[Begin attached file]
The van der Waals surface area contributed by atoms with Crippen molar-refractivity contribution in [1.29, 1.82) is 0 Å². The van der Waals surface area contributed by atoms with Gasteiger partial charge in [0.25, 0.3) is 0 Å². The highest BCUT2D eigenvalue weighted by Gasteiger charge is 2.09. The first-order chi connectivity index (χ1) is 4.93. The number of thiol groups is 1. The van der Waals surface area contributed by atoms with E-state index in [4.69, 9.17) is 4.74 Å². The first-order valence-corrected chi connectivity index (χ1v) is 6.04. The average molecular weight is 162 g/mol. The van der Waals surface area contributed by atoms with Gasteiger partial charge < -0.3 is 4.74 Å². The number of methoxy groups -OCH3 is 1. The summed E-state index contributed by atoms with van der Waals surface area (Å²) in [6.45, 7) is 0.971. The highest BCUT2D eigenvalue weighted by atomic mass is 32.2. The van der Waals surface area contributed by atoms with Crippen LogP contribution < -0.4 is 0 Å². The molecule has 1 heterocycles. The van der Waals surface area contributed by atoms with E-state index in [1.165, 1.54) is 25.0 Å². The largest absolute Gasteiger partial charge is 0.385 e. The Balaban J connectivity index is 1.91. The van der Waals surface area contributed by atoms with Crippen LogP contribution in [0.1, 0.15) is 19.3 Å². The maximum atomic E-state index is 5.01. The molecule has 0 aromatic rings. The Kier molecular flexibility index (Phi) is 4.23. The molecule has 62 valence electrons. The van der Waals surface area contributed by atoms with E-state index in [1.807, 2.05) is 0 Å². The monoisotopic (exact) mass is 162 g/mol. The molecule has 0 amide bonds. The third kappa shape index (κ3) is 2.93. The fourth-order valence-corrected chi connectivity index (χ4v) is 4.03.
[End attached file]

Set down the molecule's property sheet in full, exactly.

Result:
The van der Waals surface area contributed by atoms with Crippen molar-refractivity contribution in [1.29, 1.82) is 0 Å². The van der Waals surface area contributed by atoms with Gasteiger partial charge in [0.25, 0.3) is 0 Å². The highest BCUT2D eigenvalue weighted by Gasteiger charge is 2.09. The first-order chi connectivity index (χ1) is 4.93. The number of thiol groups is 1. The van der Waals surface area contributed by atoms with E-state index in [4.69, 9.17) is 4.74 Å². The first-order valence-corrected chi connectivity index (χ1v) is 6.04. The average molecular weight is 162 g/mol. The van der Waals surface area contributed by atoms with Gasteiger partial charge < -0.3 is 4.74 Å². The number of methoxy groups -OCH3 is 1. The summed E-state index contributed by atoms with van der Waals surface area (Å²) in [6.45, 7) is 0.971. The highest BCUT2D eigenvalue weighted by atomic mass is 32.2. The van der Waals surface area contributed by atoms with Crippen LogP contribution < -0.4 is 0 Å². The molecule has 1 heterocycles. The van der Waals surface area contributed by atoms with E-state index in [1.165, 1.54) is 25.0 Å². The largest absolute Gasteiger partial charge is 0.385 e. The Balaban J connectivity index is 1.91. The van der Waals surface area contributed by atoms with Crippen LogP contribution in [0.1, 0.15) is 19.3 Å². The maximum atomic E-state index is 5.01. The molecule has 0 aromatic rings. The Kier molecular flexibility index (Phi) is 4.23. The molecule has 62 valence electrons. The van der Waals surface area contributed by atoms with E-state index in [1.807, 2.05) is 0 Å². The monoisotopic (exact) mass is 162 g/mol. The molecule has 0 amide bonds. The third kappa shape index (κ3) is 2.93. The fourth-order valence-corrected chi connectivity index (χ4v) is 4.03.